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I've been tasked with creating a web app where multiple users can draw on a map and have that reflected to other users in real time. Persistence of the drawing if users leave and come back is important. The server will be ArcGIS Server and the client will be done with the JavaScript API.

I'm pretty sure the best way to do this is with a dynamic map service layer set with a short refresh time, but I'm worried about bandwidth usage. Are there any strategies for minimizing the volume of data sent such as having the server only send what's changed after the first query?

  • Phil Leggetter won an Esri contest a while ago with a real-time mapping application. I can't find it directly but he has some other real-time stuff on GitHub, which might be worth checking out – Stephen Lead Feb 5 '14 at 8:12
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Instead of just an Dynamic Map Service, I would suggest an hybrid approach.

For older data, which does not get edited(Say older than one day), keep a Dynamic Map service. For data that is being edited and is fresh, use a Feature service, which gives out data as vectors.

Depending on the turnover of edits, and concurrent number of users, this might lead to a saving of bandwidth, and a better user experience of your App.

  • I marked this as the accepted solution but if anyone has other suggestions as well it would be much appreciated. – Jeffery Grajkowski Jan 31 '14 at 23:18
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This is a really interesting problem. I can think of a solution that I think it will fit your purpose but might implies some maintenance though.

  • Create two feature classes in your geodatabase. Name the first one Redlining, which will contain all your drawings. The second one call it Redlining_RealTime, which will contain only the fresh edits.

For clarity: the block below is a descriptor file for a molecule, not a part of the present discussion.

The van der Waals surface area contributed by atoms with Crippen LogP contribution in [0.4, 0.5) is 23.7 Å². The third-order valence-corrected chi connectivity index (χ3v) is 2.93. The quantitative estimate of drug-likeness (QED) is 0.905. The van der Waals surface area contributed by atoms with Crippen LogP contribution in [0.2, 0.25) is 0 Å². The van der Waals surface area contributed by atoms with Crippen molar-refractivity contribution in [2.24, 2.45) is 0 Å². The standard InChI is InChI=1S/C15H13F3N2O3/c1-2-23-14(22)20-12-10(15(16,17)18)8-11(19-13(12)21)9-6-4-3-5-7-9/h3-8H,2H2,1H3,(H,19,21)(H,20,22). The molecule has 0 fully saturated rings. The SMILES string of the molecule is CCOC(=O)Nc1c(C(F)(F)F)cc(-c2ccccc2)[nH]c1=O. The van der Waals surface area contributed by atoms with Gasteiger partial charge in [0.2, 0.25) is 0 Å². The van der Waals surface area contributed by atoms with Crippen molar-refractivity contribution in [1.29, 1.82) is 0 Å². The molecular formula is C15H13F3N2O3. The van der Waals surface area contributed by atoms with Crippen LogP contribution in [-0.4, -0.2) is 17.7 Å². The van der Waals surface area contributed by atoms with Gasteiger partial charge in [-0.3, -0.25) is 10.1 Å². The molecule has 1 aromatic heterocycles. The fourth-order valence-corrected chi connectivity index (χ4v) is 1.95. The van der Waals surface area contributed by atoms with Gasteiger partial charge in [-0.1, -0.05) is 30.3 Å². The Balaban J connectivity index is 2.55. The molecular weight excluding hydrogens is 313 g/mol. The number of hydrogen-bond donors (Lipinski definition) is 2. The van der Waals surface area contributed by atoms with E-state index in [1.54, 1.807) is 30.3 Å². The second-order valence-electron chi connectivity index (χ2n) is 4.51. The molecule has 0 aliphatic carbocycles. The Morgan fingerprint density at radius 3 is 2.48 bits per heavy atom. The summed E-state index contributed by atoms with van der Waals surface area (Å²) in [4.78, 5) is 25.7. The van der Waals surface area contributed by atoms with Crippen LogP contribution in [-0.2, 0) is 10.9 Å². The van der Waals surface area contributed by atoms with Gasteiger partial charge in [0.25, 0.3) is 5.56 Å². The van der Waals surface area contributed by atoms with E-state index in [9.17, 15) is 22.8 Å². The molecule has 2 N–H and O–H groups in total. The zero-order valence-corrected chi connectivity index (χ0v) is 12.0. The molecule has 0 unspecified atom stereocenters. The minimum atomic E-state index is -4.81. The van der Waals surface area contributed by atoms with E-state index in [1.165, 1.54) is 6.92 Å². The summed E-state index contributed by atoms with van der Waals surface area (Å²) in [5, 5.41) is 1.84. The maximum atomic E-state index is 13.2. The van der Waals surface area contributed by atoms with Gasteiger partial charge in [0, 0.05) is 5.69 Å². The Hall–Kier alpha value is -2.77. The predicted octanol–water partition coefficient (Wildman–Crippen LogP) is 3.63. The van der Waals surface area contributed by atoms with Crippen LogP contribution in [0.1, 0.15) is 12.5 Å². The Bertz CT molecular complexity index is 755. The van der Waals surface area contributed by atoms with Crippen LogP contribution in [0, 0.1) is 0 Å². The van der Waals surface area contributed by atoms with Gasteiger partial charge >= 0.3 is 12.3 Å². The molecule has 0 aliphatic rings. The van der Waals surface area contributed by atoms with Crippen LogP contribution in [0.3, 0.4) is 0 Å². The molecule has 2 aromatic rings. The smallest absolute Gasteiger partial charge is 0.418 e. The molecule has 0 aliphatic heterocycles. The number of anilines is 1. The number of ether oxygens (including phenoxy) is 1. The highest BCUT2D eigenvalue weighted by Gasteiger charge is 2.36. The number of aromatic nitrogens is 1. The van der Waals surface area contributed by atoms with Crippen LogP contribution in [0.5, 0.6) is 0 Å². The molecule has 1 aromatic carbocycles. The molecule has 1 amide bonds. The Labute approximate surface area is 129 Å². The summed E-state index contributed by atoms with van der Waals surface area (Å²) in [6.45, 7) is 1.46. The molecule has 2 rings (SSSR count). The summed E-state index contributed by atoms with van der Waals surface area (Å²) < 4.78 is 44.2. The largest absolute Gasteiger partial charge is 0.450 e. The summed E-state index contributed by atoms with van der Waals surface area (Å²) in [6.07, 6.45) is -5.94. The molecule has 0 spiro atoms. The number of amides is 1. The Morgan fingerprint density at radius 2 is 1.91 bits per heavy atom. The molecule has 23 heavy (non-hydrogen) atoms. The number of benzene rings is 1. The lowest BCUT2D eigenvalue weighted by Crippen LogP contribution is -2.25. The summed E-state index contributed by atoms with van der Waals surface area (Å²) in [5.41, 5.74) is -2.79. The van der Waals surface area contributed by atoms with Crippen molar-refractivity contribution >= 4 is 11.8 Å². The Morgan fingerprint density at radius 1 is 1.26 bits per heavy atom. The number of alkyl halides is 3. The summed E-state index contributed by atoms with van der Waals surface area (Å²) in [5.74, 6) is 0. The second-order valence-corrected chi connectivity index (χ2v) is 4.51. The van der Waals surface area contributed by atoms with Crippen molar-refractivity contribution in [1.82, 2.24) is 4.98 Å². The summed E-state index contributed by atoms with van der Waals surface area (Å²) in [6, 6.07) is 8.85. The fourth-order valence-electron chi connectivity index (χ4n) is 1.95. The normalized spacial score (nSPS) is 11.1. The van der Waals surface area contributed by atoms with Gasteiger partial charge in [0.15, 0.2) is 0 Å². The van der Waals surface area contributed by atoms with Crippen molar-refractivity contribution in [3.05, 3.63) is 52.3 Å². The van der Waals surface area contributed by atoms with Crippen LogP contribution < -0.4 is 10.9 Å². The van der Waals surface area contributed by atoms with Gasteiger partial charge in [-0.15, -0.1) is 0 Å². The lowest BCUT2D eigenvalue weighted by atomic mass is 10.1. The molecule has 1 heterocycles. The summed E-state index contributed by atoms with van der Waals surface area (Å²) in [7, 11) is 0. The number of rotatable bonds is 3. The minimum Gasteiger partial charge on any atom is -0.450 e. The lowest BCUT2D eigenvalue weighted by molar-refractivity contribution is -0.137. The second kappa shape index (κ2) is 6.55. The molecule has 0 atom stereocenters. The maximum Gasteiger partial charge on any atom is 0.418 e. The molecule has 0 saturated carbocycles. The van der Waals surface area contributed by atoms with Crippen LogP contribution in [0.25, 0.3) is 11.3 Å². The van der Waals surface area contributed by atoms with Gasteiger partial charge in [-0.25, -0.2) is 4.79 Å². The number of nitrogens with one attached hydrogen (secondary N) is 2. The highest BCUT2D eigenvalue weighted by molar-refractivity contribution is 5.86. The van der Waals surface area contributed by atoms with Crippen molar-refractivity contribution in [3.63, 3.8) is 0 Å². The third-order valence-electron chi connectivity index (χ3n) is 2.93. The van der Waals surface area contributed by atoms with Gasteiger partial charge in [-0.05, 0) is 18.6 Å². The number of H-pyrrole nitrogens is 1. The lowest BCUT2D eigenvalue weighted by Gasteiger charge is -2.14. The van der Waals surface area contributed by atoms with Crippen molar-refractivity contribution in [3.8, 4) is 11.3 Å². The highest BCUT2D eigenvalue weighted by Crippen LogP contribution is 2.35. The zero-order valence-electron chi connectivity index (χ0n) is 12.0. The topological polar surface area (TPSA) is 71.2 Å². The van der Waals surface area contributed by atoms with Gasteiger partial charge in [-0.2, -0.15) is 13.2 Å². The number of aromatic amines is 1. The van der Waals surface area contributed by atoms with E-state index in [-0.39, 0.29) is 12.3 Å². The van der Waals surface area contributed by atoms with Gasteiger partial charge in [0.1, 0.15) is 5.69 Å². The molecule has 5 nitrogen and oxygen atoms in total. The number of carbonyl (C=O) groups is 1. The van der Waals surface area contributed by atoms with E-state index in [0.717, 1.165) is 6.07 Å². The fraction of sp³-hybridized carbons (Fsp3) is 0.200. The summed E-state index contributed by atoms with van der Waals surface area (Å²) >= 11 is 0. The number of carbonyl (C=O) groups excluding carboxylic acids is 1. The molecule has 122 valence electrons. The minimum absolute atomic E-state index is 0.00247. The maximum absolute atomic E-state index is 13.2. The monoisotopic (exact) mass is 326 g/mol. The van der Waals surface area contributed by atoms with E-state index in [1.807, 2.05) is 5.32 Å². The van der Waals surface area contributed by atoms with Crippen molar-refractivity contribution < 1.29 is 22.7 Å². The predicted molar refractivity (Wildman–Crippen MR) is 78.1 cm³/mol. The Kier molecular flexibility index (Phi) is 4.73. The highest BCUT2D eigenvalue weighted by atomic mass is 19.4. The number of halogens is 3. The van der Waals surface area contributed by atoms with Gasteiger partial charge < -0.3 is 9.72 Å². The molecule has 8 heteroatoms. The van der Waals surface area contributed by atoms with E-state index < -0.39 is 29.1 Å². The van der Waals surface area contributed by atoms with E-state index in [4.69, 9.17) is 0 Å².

• Create a dynamic Map Service and let it fetch data from the Redlining feature class. This should be a "still" dynamic map service i.e. you do not need to refresh it periodically.

  • Create another Feature Map Service point it to Redlining_RealTime. This is where your users will sketch their drawing and saves data to. setup this service on your javascript API code so it refreshes dynamically every certain interval.

  • Now the tricky part. Create a python script that appends all features from Redlining_RealTime into Redlining feature class, then make sure to truncate the Redlining_RealTime feature class. This way this feature class will be fresh and clean.

  • Schedule the script to run at midnight everyday. This way you will get a clean Redlining_RealTime table, which will be refreshed only to get the day's edits.

For a bonus performance boost, update your python script so it builds the cache for the Redlining map service as well. Set your new tile map service with JPG so it minimizes the bandwidth to fraction and avoid database requests to ArcGIS for Server all together. If you are concerted about the detailed of the drawing, use PNG or higher resolution image drawing for caching.

Hope this helps

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